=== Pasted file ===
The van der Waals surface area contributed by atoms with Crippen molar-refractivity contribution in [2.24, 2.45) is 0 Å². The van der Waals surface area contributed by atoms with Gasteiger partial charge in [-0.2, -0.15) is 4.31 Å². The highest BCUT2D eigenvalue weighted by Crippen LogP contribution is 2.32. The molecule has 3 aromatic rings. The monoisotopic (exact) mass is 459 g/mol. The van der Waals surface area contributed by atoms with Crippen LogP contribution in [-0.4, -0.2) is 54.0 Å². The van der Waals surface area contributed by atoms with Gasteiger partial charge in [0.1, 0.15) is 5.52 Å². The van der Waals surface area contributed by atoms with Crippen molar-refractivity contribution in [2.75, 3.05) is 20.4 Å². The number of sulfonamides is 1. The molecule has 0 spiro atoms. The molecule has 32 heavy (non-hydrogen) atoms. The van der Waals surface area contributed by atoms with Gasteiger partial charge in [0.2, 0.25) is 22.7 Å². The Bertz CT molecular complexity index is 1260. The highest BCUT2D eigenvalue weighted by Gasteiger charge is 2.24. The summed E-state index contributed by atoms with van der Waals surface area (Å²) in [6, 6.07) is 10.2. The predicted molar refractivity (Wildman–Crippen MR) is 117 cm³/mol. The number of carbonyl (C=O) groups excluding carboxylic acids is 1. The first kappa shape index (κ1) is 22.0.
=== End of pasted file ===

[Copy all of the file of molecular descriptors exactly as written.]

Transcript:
The van der Waals surface area contributed by atoms with Crippen molar-refractivity contribution in [2.24, 2.45) is 0 Å². The van der Waals surface area contributed by atoms with Gasteiger partial charge in [-0.2, -0.15) is 4.31 Å². The highest BCUT2D eigenvalue weighted by Crippen LogP contribution is 2.32. The molecule has 3 aromatic rings. The monoisotopic (exact) mass is 459 g/mol. The van der Waals surface area contributed by atoms with Crippen LogP contribution in [-0.4, -0.2) is 54.0 Å². The van der Waals surface area contributed by atoms with Gasteiger partial charge in [0.1, 0.15) is 5.52 Å². The van der Waals surface area contributed by atoms with Crippen molar-refractivity contribution in [2.75, 3.05) is 20.4 Å². The number of sulfonamides is 1. The molecule has 0 spiro atoms. The molecule has 32 heavy (non-hydrogen) atoms. The van der Waals surface area contributed by atoms with Gasteiger partial charge in [0.2, 0.25) is 22.7 Å². The Bertz CT molecular complexity index is 1260. The highest BCUT2D eigenvalue weighted by Gasteiger charge is 2.24. The summed E-state index contributed by atoms with van der Waals surface area (Å²) in [6, 6.07) is 10.2. The predicted molar refractivity (Wildman–Crippen MR) is 117 cm³/mol. The number of carbonyl (C=O) groups excluding carboxylic acids is 1. The first kappa shape index (κ1) is 22.0.